Dan Ippolito
As Casino City's associate editor, Dan produces and edits all of our weekly newsletters, and he writes about the gaming industry for our websites and the GPWA Times Magazine. Dan graduated from Marist College in 2017 with a degree in Communications and a concentration in Sports. More articles by Dan Ippolito

Casino City’s Friday Five: Laws and legislation edition

22 February 2019
By Dan Ippolito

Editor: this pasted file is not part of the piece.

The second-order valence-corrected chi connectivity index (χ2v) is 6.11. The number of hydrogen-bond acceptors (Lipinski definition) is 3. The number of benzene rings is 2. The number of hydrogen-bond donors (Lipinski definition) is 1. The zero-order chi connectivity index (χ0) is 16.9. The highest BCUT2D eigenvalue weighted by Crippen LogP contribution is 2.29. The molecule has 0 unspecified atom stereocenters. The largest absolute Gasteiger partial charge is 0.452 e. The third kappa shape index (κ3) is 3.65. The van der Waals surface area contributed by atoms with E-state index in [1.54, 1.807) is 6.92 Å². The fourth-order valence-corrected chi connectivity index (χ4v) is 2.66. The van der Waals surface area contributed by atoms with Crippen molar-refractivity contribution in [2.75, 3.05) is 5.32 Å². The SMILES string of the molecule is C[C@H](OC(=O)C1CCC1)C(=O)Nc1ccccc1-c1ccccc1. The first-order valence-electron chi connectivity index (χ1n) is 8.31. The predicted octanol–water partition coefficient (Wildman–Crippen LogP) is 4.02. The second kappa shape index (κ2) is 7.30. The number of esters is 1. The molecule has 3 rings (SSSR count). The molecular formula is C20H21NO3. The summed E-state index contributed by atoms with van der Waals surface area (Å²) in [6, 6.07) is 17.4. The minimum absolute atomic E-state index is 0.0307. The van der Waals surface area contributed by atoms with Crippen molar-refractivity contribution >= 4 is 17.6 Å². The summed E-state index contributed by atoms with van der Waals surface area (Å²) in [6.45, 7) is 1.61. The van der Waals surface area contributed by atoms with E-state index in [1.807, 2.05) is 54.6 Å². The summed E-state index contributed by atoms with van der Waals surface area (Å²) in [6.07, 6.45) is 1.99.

The U.S. Department of Justice is seeing constant scrutiny over its recently changed opinion on the Wire Act. One U.S. state has already filed a complaint, with others likely to follow. Also in the news this week was the approval of a sports betting bill, another U.S. state allowing mobile sports gambling, an online poker bounty tournament and a vote to settle a lawsuit. Let’s start with some poker: 5. $600 Guaranteed Bounty Run tournaments at Intertops Poker This weekend, Intertops Poker hosts the second event in its new series of monthly $600 GTD Bounty Run Tournaments. Players get rewarded for busting other players, with $2 for every elimination. Even if you don’t get a knockout and come in last place, you still get a prize: First and last place players get a free ticket to the Bounty Run Summer Special in June, where the prize pool bumps to $1,000 GTD and the bounty is doubled. The buy-in for tomorrow’s game is $11; however, eight players have already won their seats for the event via satellite. “Bounty hunters like the added satisfaction you get from collecting bounty when you win a hand,” said Intertops Poker’s manager. “So we do lots of bounty tournaments – we just thought it was time to make it more regular.” 4. New Hampshire challenges DOJ’s opinion on Wire Act The New Hampshire Attorney General’s office filed a complaint for the New Hampshire Lottery Commission last Friday regarding the Department of Justice opinion that the Wire Act of 1961 applies to lottery sales over the internet. "The opinion issued by DOJ puts millions of dollars of funding at risk, and we have a responsibility to stand up for our students," said Governor Chris Sununu. According to Charlie McIntyre, New Hampshire Lottery’s Executive Directory, the state’s lottery generated $87.5 million in net profits to support education in New Hampshire. “We expect to generate more than $90 million for education this year. This reversal by DOJ puts that support for education in question," said McIntyre. 3. Rhode Island votes to allow mobile sports wagering Last Friday, the Rhode Island Senate approved Senate President Dominick J. Ruggerio’s legislation to allow mobile sports betting through Twin River Casino and Tiverton Casino Hotel. The legislation (2019-S 0037A) would enable the creation of an app consumers could use to access the sports gaming offerings at Twin River from anyplace within the parameters of the state of Rhode Island. Those who wish to participate in mobile sports wagering in Rhode Island must first set up an account in person at the casino, and they then will be able to place a bet anywhere in the state. If you are out of the state, then the app will not allow a bet to be made. The measure now moves to the House of Representatives, where similar legislation (2019-H 5241) has been introduced by Speaker of the House Nicholas A. Mattiello (D-Dist. 15, Cranston). 2. Massachusetts Gaming Commission votes to settle Wynn lawsuit On Wednesday, the MGC unanimously voted 5-0 to conclude its Wynn Resorts suitability review into if it should hold a casino license in the state and open the new Encore Boston Harbor in June of this year, as planned. After discussion, Commissioner Gayle Cameron revealed the motion: “I move to authorize the Commission’s legal counsel to work to finalize an agreement, the terms of which are consistent with the Commission’s discussion in the February 20th executive session, that will result in dismissal of the case captioned Stephen A. Wynn vs. Karen Wells, the Massachusetts Gaming Commission, and Wynn Resorts, et al. that is presently pending in the Clark County District Court in Nevada, and will enable the Commission to receive an investigative report and move forward with an adjudicatory proceeding regarding Wynn Resorts’ suitability as soon as possible.” The MGC decided to investigate if Wynn Resorts was suitable to hold a coveted Massachusetts casino license following sexual misconduct allegations that surrounded casino magnate Steve Wynn early last year. In February 2018, Wynn resigned as chairman and chief of the company, and in April the company announced that it would change the name of the new casino from Wynn Boston Harbor to Encore Boston Harbor. The $2.5 billion resort is being built just outside Boston in the city of Everett. 1. Washington, DC approves sports betting bill; two more states also make headway On Tuesday, the D.C. Council passed legislation on sports wagering. The bill will have the D.C. Lottery operator, Intralot, become the exclusive provider of a sports betting app and skip a bidding process. This means that not only will brick-and-mortar facilities be able to have sports betting in their establishments, but online sports wagering will also be legal. Not everyone was in favor of the bill — four members of the council voted against it due to concerns with Intralot. This vote came just two weeks after the bill originally passed on a 7-6 vote. David Grosso, a D.C. Councilmember, was among those against the bill. He referred to approving the legislation as “a rush to tax the poor” and pointed out that Intralot is “a company that was recently downgraded by Moody’s" and also that since 2014, Intralot’s DC affiliate DC09 and its leadership have contributed over $41,000 to DC campaigns and inaugural committees. The goal, unless a serious issue arises, is to have legal bets being placed on professional sports as early as this fall in time for the 2019 NFL season. Indiana and Illinois also were in headlines about sports wagering. Illinois Governor J.B. Pritzker put forward a budget proposal to the state legislature earlier this week. Included in the proposal was sports betting revenue for the state. Pritzker aims for a $217 million budget from sports gambling in 2020. On Thursday, the Indiana Senate Appropriations Committee voted 12-0 in favor of legislation that calls for legalizing sports betting in the state, including mobile wagering. These two states are seeking to follow in the footsteps of New Jersey and Pennsylvania and have legal bets on sporting events being placed in the near future.